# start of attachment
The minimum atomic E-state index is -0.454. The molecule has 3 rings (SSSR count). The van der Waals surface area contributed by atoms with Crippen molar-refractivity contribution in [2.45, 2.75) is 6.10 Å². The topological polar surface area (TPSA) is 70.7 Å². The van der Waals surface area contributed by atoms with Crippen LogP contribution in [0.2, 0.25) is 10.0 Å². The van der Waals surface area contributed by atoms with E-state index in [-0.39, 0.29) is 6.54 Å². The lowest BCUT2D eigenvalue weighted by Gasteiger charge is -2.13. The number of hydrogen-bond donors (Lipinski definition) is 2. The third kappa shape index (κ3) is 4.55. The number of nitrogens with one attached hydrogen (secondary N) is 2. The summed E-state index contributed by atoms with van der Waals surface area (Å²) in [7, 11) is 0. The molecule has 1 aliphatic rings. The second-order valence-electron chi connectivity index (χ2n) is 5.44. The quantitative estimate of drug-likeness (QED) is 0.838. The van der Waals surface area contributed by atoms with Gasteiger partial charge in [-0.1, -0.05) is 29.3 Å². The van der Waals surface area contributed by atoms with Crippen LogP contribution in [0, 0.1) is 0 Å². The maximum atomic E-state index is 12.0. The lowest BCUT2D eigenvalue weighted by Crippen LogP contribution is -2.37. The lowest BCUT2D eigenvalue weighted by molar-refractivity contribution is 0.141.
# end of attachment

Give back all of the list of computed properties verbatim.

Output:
The minimum atomic E-state index is -0.454. The molecule has 3 rings (SSSR count). The van der Waals surface area contributed by atoms with Crippen molar-refractivity contribution in [2.45, 2.75) is 6.10 Å². The topological polar surface area (TPSA) is 70.7 Å². The van der Waals surface area contributed by atoms with Crippen LogP contribution in [0.2, 0.25) is 10.0 Å². The van der Waals surface area contributed by atoms with E-state index in [-0.39, 0.29) is 6.54 Å². The lowest BCUT2D eigenvalue weighted by Gasteiger charge is -2.13. The number of hydrogen-bond donors (Lipinski definition) is 2. The third kappa shape index (κ3) is 4.55. The number of nitrogens with one attached hydrogen (secondary N) is 2. The summed E-state index contributed by atoms with van der Waals surface area (Å²) in [7, 11) is 0. The molecule has 1 aliphatic rings. The second-order valence-electron chi connectivity index (χ2n) is 5.44. The quantitative estimate of drug-likeness (QED) is 0.838. The van der Waals surface area contributed by atoms with Gasteiger partial charge in [-0.1, -0.05) is 29.3 Å². The van der Waals surface area contributed by atoms with Crippen LogP contribution in [0, 0.1) is 0 Å². The maximum atomic E-state index is 12.0. The lowest BCUT2D eigenvalue weighted by Crippen LogP contribution is -2.37. The lowest BCUT2D eigenvalue weighted by molar-refractivity contribution is 0.141.